Wednesday, May 8, 2013

Why Structure and Protocol

One of the things I learned on the right side of the slash is the importance of structure and protocol in a power exchange relationship. Without structure and protocol, a servant is left without boundaries. Many times, a servant without boundaries acts out in an effort to find those boundaries. This acting out can be very damaging to the servant, the served and the relationship as a whole.

To eliminate this problem, I have spent considerable time developing, adjusting, and enforcing my protocols and expectations. I have made them easily available to any and all who wish to read them and ensure that any who wish to serve me are aware of my expectations before we engage in any type of power exchange.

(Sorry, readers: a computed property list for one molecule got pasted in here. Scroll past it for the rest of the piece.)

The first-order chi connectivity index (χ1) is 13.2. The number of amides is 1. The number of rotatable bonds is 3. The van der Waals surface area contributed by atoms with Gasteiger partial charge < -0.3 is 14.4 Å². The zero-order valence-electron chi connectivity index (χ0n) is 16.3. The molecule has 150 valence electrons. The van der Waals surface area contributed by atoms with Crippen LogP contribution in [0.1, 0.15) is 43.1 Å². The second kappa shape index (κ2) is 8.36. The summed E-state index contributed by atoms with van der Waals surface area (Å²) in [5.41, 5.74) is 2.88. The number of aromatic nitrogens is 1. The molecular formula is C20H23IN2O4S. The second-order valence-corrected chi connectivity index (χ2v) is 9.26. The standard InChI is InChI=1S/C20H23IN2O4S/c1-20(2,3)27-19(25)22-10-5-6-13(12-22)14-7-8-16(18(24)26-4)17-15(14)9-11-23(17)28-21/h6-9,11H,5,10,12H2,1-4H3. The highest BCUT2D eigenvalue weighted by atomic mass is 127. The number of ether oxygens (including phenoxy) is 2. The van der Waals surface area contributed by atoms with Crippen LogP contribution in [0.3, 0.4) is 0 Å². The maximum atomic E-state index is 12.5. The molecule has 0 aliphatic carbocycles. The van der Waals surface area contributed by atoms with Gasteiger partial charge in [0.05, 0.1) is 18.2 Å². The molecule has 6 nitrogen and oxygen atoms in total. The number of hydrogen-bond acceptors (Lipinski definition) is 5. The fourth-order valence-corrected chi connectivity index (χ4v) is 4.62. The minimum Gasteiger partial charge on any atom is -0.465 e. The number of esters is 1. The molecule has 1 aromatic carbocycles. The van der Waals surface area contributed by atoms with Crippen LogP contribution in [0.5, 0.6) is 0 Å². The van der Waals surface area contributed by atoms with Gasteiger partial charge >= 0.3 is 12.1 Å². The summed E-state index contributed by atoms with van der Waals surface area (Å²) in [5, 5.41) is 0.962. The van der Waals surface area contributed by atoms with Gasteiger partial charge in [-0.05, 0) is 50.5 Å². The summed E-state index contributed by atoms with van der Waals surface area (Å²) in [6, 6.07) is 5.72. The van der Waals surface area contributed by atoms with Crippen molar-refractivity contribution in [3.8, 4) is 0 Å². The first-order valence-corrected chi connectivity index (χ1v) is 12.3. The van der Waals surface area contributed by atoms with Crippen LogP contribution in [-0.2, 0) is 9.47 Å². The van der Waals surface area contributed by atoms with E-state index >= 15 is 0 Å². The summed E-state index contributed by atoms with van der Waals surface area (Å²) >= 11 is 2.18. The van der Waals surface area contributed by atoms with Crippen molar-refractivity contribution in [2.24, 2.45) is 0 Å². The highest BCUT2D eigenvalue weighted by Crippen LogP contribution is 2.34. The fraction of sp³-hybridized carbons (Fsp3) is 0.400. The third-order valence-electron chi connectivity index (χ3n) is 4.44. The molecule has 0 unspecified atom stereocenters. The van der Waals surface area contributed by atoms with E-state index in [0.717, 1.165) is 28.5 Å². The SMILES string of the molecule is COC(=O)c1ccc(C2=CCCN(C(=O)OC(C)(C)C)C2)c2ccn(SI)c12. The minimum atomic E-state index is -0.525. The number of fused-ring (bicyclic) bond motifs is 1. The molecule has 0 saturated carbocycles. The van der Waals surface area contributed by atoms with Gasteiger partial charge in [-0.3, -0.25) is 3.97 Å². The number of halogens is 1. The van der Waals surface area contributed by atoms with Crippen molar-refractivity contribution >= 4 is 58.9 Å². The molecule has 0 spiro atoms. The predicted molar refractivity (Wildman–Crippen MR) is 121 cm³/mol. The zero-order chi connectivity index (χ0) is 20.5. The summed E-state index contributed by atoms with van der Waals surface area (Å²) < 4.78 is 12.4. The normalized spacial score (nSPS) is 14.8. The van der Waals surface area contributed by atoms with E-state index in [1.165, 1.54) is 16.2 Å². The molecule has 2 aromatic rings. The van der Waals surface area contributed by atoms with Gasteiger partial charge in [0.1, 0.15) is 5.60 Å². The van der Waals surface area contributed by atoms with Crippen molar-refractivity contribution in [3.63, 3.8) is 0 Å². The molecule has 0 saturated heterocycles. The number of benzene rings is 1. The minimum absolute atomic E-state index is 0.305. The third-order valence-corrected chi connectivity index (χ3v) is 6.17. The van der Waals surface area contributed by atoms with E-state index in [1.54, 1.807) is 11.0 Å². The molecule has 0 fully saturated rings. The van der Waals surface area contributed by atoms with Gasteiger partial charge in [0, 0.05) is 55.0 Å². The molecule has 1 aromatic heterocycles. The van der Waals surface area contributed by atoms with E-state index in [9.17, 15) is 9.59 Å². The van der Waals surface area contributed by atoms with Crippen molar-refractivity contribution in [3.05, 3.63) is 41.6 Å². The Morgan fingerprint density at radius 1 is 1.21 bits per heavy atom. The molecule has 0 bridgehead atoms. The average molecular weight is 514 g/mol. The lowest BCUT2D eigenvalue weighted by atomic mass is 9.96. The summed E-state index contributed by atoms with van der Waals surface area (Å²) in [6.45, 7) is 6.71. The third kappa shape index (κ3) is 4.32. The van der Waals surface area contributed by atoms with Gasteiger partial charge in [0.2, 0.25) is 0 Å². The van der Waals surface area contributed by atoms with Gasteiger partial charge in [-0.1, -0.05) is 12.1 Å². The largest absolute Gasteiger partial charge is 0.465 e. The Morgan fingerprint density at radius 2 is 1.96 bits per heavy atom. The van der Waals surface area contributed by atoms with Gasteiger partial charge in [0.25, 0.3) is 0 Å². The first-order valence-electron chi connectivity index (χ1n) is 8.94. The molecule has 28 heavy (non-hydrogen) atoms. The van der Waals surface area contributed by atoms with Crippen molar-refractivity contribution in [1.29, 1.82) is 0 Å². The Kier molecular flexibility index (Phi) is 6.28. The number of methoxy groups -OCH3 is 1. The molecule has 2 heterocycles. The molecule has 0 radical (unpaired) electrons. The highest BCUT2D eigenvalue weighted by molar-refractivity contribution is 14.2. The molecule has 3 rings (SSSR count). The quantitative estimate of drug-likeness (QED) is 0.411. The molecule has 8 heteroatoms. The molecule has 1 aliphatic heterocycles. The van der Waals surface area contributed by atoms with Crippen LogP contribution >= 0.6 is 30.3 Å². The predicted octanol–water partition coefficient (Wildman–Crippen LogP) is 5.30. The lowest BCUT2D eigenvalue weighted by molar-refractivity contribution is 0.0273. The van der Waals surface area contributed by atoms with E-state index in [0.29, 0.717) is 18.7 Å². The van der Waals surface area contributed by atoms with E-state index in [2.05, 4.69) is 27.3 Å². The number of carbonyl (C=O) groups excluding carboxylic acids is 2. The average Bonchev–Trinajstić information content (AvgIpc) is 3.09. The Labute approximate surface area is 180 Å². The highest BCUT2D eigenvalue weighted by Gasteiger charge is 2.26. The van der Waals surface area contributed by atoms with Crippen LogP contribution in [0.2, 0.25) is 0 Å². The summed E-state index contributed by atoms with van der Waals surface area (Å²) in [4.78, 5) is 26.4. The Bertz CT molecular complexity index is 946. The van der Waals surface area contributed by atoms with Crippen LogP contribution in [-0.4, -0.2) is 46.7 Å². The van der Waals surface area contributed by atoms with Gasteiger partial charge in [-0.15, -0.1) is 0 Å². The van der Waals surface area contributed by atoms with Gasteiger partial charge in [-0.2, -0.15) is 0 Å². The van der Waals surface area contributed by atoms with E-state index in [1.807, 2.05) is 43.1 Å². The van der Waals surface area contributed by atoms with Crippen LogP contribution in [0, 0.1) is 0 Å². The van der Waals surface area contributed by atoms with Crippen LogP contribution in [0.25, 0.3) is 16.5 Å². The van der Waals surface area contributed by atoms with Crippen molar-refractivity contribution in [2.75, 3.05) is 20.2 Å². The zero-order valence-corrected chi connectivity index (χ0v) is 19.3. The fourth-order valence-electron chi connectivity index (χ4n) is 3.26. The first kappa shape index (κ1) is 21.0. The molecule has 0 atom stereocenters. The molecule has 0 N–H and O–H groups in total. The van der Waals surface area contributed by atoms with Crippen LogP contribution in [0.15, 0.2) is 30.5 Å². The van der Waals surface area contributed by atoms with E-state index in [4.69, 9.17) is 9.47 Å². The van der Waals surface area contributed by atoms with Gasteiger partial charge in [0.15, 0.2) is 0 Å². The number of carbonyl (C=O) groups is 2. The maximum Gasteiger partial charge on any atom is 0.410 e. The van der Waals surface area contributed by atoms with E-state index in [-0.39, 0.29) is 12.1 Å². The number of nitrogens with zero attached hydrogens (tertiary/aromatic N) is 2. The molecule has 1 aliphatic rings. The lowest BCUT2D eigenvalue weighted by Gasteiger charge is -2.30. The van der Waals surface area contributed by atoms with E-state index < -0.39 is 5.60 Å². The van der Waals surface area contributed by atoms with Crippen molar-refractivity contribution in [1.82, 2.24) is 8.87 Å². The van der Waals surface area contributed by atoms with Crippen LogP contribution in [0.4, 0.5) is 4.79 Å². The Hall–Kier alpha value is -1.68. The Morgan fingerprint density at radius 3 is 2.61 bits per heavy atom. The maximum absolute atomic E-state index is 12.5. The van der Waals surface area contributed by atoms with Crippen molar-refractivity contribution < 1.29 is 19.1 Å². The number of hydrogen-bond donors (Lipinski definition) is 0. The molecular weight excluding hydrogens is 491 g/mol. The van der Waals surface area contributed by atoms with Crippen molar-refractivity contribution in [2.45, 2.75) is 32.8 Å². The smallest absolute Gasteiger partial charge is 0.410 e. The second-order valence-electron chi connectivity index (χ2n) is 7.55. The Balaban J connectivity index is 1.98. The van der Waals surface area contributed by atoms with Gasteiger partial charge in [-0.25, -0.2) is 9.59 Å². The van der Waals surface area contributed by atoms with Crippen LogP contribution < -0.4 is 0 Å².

I have not put this time and effort into my structure to be unbending in how I interact with servants. Rather I have done so in order to give both the servant and myself a comfort zone in which to interact. You see, without standards, how can I determine whether or not a servant is effective? How can the servant know if he is serving well? With the structure and protocols in place, we can both be comfortable and safe as we engage in our power exchange.

I wrote a workbook several years ago on how to develop your own protocols. If you're interested, it can be found here: Creating Personal Protocol

If you'd like to view my current protocols and expectations, please click here: Protocols, Expectations and Negotiations

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